By histology, the detection of four markers of proliferation (mitosis, Ki-67, PTTG, and P53) and a marker of invasion (PSA-NCAM) confirmed that no marker per se could distinguish between invasive and non-invasive tumors. However, mitoses and Ki-67 labeling were significantly different in five invasive tumors (no. 20–25) (P = 0.01 and 0.001 respectively). P53 and PTTG nuclear labeling was also statistically different (P<0.0001). We classified these five invasive tumors with high indexes of Ki-67, nuclear labeling of PTTG, and P53 as aggressive–invasive tumors. They correspond to the ‘atypical adenoma’ briefly mentioned in the World Health Organization (WHO) classification (Lloyd et al. 2004).
The results of these pathological studies combined with the radiological analysis are consistent with the existence of three groups of PRL tumors: non-invasive, invasive, and aggressive–invasive tumors.
Pathological classification of SMtTW rat tumors
In the SMtTW2 tumors, mitoses were absent or rare with a Ki-67 nuclear index of ≤6%. We detected no PSA-NCAM.
In the SMtTW3pm tumors, the mitotic index and the Ki-67 labeling index were higher in the SMtTW3m tumors than in the SMtTW3pm. All SMtTW3 tumors, irrespective of the number of passages, expressed PSA-NCAM.
The positive expression of PSA-NCAM in SMtTW3pm tumors (Daniel et al. 2000), never seen in SMtTW2 tumors, suggested that SMtTW3pm tumors were different from SMtTW2 tumors. Proliferative marker detection, PSA-NCAM expression, and tumoral behavior suggested that SMtTW2 lineage tumors are benign, while SMtTW3pm tumors are premalignant and SMtTW3m tumors malignant.
Transcriptomic analysis of human PRL tumors
In non-invasive tumors (Table 3A), seven genes were differentially expressed when compared with the two other groups. Among them, three genes implicated in signaling pathways regulating invasion were downregulated (CRMP1 and SLITRK3) or upregulated (DCAMKL3). Three genes implicated in proliferation (CENPE, PTTG, and CCNB1) were downregulated and one gene (KIF13B) coding for a protein associated with a tumor suppressor protein, DGL1, was upregulated.
In invasive tumors (Table 3B), 12 genes were differentially expressed when compared with the two other groups. Some genes implicated in proliferation were upregulated (e.g. TRIB3 or CENPE) or down-regulated (HIST1H4H and MTB). ZNF568, KIAA1729, PHF12, and PHF19 coding for finger proteins implicated in transcriptional regulation were upregulated.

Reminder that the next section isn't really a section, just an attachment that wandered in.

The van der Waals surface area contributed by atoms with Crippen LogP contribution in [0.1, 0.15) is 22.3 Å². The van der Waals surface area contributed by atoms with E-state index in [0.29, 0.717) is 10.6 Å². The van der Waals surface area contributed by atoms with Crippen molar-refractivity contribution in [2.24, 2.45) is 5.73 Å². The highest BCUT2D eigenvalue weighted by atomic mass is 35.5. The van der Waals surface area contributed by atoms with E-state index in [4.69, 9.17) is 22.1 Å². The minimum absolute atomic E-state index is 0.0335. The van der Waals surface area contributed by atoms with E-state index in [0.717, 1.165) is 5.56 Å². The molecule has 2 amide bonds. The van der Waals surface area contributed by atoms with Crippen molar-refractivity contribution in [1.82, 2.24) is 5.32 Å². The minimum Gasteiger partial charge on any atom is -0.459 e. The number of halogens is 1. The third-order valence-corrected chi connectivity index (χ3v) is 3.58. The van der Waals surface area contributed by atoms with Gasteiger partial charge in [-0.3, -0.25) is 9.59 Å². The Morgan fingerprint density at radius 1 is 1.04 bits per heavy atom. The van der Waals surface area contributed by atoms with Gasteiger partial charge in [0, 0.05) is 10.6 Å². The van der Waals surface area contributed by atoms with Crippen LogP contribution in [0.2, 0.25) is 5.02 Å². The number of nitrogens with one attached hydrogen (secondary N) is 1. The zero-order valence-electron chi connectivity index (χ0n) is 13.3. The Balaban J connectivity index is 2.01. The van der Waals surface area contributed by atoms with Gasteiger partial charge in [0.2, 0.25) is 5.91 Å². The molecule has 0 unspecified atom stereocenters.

In aggressive–invasive PRL tumors (Table 3C), among the 16 differentially regulated genes, we found: i) notable downregulation of a transcription factor implicated in pituitary development (PITX1; a member of the paired-like class of homeodomain factors b), ii) downregulation of a voltage-sensitive sodium channel β subunit (SCN3B), which mediates a p53-dependent apoptotic pathway, iii) upregulation of a disintegrin and metalloproteinase (ADAMTS6), and iv) upregulation of genes implicated in the cell cycle (ASK, RACGAP1, CENPE, and AURKB).
Comparison of transcriptomic analysis in rat and human PRL tumors
To evaluate the accuracy of the histological and molecular classification of human PRL tumors, we performed microarray analyses on rat PRL tumors (data not shown). We analyzed the gene expression pattern of the molecular markers identified in the human tumor types in rat tumors. Among the 33 genes identified in the human PRL tumor analysis, 13 homologous genes were present on rat microarrays. Nine of these (Cenpe-E predicted, Pttg1, Ccnb1, KIF13b, Vom1-predicted, Pitx1, NXPh3, Racgap1-predicted, and Aurkb) showed differential expression between benign tumors (SMtTW2), premalignant (SMtTW3pm), and malignant (SMtTW3m) tumors. The results were validated by q-RTPCR on the benign SMtTW2 lineage and pre-malignant and malignant tumors of the SMtTW3 lineage, using normal pituitaries as the standard for gene expression. The most interesting data concerning six genes are shown in Fig. 3. As seen in human invasive and aggressive–invasive PRL tumors, we found low Aurkb and Cenpe expression levels in benign tumors and progressively increased levels in premalignant and malignant SMtTW3 tumors in the rat. Pttg1 was upregulated only in rat malignant tumors with the highest levels of mRNA found in aggressive–invasive human PRL tumors. Crmp3 was upregulated exclusively in malignant rat tumors, whereas CRMP1 was upregulated in invasive and aggressive–invasive human tumors. In rat tumors, we observed a progressive increase in Siat8b gene expression correlated with an increase in PSA-NCAM expression. This contrasted with human PRL tumors in which no differential expression of SIAT8B was seen between the different tumor groups. Pitx1 was only downregulated in malignant tumors, similar to the expression pattern seen in aggressive–invasive human tumors.
Diagnostic and prognostic value of the selected genes in human PRL tumors
To identify a set of genes that could usefully classify PRL tumors as non-invasive, invasive, and aggressive–invasive, we used the criteria of i) significant changes in expression between the three groups of tumors, ii) a known function in tumor progression, and/or iii) a common profile in human and rat. We chose 16 candidate genes, which were tested by q-RTPCR on the ten tumors used for the microarrays. The expression changes for all genes were confirmed, with a correlation ranging from 0.80 to 0.99 between microarray and q-RTPCR. To confirm the ability of the selected genes to discriminate between non-invasive, invasive, and aggressive–invasive PRL tumors, we used q-RTPCR to measure the expression of these 16 genes in the 15 other tumors. After analysis, we selected nine genes (DCAMKL3, CRMP1, ADAMTS6, PTTG1, ASK, CCNB1, AURKB, CENPE, and PITX1) that showed the most significant changes between the three tumor groups. The expression levels of these genes measured by q-RTPCR on the 25 human PRL tumors are presented in Table 4.